9 Dec 2010

Sharm el Sheikh deaths: Don’t blame the sharks

Sharks are natural predators – but reports of “shark attacks” in the Red Sea are both misleading and alarmist, writes marine biologist Michael C Scholl.

Don't blame the sharks

The internationally-acclaimed tourist destination, Sharm el Sheikh – on the southern tip of the Sinai Peninsula – has seen its share of unfortunate publicity recently with four people bitten by sharks and a fifth victim bleeding to her death last Sunday.

Printing ‘Shark Attack’ in bold red letters on the front page of any newspaper will inherently increase sales. Amazing how one shark-related incident on the antipodes of the planet will make headline news at home, while at the same time a natural disaster killing thousands will often be relayed to page 3.

Sharks do not target humans, never have and never will. The myth of man-eating sharks does not exist. But sharks are indeed predators in their natural environment.

Humans have only started using our oceans for fun during the past century, and water sports, such as surfing and diving, have been around for less than 50 years. Sharks however have been around for 400 million years. What are we to a shark? They do not know what we are, and animals fear the unknown.

Sharks do not target humans, never have and never will.

We should prefer the term ‘shark bite’ to shark attack as no premeditation is involved in these rare encounters. And shark bite is not a science. No specialist or scientist will ever be able to tell you the precise reason why any person has been bitten by a shark, even less why five people have been bitten by sharks within one week.

Don't blame the sharks

One thing is for certain – the Mossad had nothing to do with it…in a way, that is a shame, as nobody could blame sharks any more at least.

Forensic science will help in the identification of which shark species have been involved… and maybe an idea about number of individuals involved. All the reasons published in the various media around the world will always just remain hypothesis and theories.

Most reports agree that two different shark species were involved in these incidents: Oceanic Whitetip and possibly Mako sharks. These are both pelagic species, occurring usually in deep waters far away from the shallow waters preferred by people.

But the topography of the seafloor drops off to great depth just a few hundred metres from the shore in many places along the coastline of Sharm el Sheikh. Hence these shark species are never that far away.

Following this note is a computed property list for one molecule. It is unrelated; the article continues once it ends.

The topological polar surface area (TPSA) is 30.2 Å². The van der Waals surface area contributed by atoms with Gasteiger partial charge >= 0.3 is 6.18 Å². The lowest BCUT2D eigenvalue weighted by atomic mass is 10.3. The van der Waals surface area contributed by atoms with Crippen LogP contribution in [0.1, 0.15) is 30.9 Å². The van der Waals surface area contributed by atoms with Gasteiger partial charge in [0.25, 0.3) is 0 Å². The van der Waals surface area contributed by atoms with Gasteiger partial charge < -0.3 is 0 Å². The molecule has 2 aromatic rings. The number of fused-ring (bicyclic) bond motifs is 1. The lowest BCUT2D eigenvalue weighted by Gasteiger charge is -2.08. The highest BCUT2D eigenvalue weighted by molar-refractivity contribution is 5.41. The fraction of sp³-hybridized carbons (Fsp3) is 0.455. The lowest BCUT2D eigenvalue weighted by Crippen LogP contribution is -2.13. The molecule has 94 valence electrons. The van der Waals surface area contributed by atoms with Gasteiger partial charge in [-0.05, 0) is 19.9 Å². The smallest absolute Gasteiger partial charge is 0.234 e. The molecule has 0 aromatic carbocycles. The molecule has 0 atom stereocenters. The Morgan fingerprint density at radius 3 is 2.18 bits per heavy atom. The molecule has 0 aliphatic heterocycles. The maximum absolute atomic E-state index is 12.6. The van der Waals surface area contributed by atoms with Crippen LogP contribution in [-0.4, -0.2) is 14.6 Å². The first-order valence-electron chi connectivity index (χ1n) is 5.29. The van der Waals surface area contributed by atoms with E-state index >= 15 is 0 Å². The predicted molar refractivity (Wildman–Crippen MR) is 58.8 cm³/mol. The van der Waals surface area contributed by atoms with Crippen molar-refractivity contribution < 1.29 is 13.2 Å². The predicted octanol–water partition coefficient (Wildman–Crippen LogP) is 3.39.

Theories and hypotheses

Several theories have been used to explain what could have triggered these shark bites. One such theory is that commercial boats transporting sheep to supply the needs for the Islamic holiday, Eid Al-Adha, on 16 November were dumping sheep carcasses overboard which could have drifted close to shore.

Another hypothesis is that sharks have been fed by unscrupulous diving companies which have attracted sharks for their clients. Sharks are also often said to change their habits and come closer to shore as the oceans are depleted of fish – their natural prey – by our exaggerated and uncontrolled over-fishing practices, hence driving sharks into unusual areas looking for food.

Don't blame the sharks

The events in Egypt are extraordinary and most definitely unusual – unfortunately reminding people of the horror movie Jaws which remains engraved in everyone’s memory. This fiction movie remains one of the most successful marketing campaigns in having given sharks this reputation as man-eating serial killing machines – an image that could not be further from the truth.

Worldwide there are between 80 and 120 shark bites a year, of which between five and 15 are fatal. Sharks remain one of the smallest causes of fatality for humankind, outnumbered by hippos, crocodiles, bees and mosquitos. Chairs kill more people than sharks!

Meanwhile, we are slaughtering between 70 and 100 million sharks worldwide, mostly just for their prized fins, which are used for cooking a traditional dish in some Asian cuisines, mainly in China – shark fin soup. Processed shark fins sell for up to $400 per kilogram in Hong Kong whereas shark meat fetches only one to ten dollars for the same weight. Many shark species have declined by up to 95 per cent of their population during the past 40 years alone.

Sharks remain one of the smallest causes of fatality for humankind, outnumbered by hippos, crocodiles, bees and mosquitos. Chairs kill more people than sharks!

Sharks have been around much longer than most vertebrates, and occupy a special niche in the world oceans’ ecosystems: they are super-predators and are at the top of all marine food chains, along with the orcas. Hence they have a very important role in the balance of the oceans’ ecosystems, and disrupting this delicately-regulated balance could have catastrophic repercussions for the entire ecosystem.

The Chinese can be blamed for creating the demand for shark fins, but every country that has access to the ocean is to blame for supplying them with the product. The UK is 19th on a list of the countries with the highest shark landings.

Michael C Scholl is a marine biologist and shark specialist with whitesharktrust.org